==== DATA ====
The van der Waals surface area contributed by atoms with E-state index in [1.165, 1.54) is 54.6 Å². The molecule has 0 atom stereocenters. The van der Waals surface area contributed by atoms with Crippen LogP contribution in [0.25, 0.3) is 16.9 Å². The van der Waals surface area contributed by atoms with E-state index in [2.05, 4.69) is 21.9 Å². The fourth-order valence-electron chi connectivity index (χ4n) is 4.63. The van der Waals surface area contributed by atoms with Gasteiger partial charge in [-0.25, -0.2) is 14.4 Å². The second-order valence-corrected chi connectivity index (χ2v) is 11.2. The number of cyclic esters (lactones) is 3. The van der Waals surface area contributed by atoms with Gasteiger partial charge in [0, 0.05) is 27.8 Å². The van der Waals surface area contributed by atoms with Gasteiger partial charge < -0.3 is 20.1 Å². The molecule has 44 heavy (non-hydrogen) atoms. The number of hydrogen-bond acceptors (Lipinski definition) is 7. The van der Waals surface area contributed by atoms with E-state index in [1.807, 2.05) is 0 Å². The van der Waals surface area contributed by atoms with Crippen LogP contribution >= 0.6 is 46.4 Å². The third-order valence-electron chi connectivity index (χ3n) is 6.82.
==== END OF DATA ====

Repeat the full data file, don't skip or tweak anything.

The van der Waals surface area contributed by atoms with E-state index in [1.165, 1.54) is 54.6 Å². The molecule has 0 atom stereocenters. The van der Waals surface area contributed by atoms with Crippen LogP contribution in [0.25, 0.3) is 16.9 Å². The van der Waals surface area contributed by atoms with E-state index in [2.05, 4.69) is 21.9 Å². The fourth-order valence-electron chi connectivity index (χ4n) is 4.63. The van der Waals surface area contributed by atoms with Gasteiger partial charge in [-0.25, -0.2) is 14.4 Å². The second-order valence-corrected chi connectivity index (χ2v) is 11.2. The number of cyclic esters (lactones) is 3. The van der Waals surface area contributed by atoms with Gasteiger partial charge in [0, 0.05) is 27.8 Å². The van der Waals surface area contributed by atoms with Gasteiger partial charge < -0.3 is 20.1 Å². The molecule has 44 heavy (non-hydrogen) atoms. The number of hydrogen-bond acceptors (Lipinski definition) is 7. The van der Waals surface area contributed by atoms with E-state index in [1.807, 2.05) is 0 Å². The van der Waals surface area contributed by atoms with Crippen LogP contribution >= 0.6 is 46.4 Å². The third-order valence-electron chi connectivity index (χ3n) is 6.82.